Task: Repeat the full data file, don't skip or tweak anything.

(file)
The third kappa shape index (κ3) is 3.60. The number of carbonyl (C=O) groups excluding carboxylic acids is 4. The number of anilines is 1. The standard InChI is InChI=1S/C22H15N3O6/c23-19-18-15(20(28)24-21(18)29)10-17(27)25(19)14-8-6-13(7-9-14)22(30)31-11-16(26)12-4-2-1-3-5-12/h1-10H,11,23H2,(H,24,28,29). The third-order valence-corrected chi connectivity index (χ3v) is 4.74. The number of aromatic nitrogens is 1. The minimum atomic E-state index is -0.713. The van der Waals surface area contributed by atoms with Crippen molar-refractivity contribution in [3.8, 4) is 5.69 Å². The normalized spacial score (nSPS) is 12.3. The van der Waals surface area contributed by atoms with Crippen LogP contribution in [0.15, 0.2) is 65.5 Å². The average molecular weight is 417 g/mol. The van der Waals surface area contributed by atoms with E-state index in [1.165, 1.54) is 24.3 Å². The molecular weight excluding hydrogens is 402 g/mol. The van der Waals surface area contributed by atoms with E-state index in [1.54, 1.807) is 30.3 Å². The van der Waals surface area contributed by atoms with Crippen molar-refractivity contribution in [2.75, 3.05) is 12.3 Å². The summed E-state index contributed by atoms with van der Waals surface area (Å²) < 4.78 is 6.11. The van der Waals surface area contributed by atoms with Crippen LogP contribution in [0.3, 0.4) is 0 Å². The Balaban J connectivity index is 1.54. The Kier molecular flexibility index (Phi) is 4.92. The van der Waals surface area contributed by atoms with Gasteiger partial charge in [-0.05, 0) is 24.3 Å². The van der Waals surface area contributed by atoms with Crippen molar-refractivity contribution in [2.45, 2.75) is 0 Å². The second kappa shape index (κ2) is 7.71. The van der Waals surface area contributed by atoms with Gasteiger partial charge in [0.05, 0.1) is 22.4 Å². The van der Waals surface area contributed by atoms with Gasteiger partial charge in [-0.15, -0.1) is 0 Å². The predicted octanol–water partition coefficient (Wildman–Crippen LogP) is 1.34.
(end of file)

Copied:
The third kappa shape index (κ3) is 3.60. The number of carbonyl (C=O) groups excluding carboxylic acids is 4. The number of anilines is 1. The standard InChI is InChI=1S/C22H15N3O6/c23-19-18-15(20(28)24-21(18)29)10-17(27)25(19)14-8-6-13(7-9-14)22(30)31-11-16(26)12-4-2-1-3-5-12/h1-10H,11,23H2,(H,24,28,29). The third-order valence-corrected chi connectivity index (χ3v) is 4.74. The number of aromatic nitrogens is 1. The minimum atomic E-state index is -0.713. The van der Waals surface area contributed by atoms with Crippen molar-refractivity contribution in [3.8, 4) is 5.69 Å². The normalized spacial score (nSPS) is 12.3. The van der Waals surface area contributed by atoms with Crippen LogP contribution in [0.15, 0.2) is 65.5 Å². The average molecular weight is 417 g/mol. The van der Waals surface area contributed by atoms with E-state index in [1.165, 1.54) is 24.3 Å². The molecular weight excluding hydrogens is 402 g/mol. The van der Waals surface area contributed by atoms with E-state index in [1.54, 1.807) is 30.3 Å². The van der Waals surface area contributed by atoms with Crippen molar-refractivity contribution in [2.75, 3.05) is 12.3 Å². The summed E-state index contributed by atoms with van der Waals surface area (Å²) < 4.78 is 6.11. The van der Waals surface area contributed by atoms with Crippen LogP contribution in [0.3, 0.4) is 0 Å². The Balaban J connectivity index is 1.54. The Kier molecular flexibility index (Phi) is 4.92. The van der Waals surface area contributed by atoms with Gasteiger partial charge in [-0.05, 0) is 24.3 Å². The van der Waals surface area contributed by atoms with Crippen molar-refractivity contribution in [2.45, 2.75) is 0 Å². The second kappa shape index (κ2) is 7.71. The van der Waals surface area contributed by atoms with Gasteiger partial charge in [0.05, 0.1) is 22.4 Å². The van der Waals surface area contributed by atoms with Gasteiger partial charge in [-0.15, -0.1) is 0 Å². The predicted octanol–water partition coefficient (Wildman–Crippen LogP) is 1.34.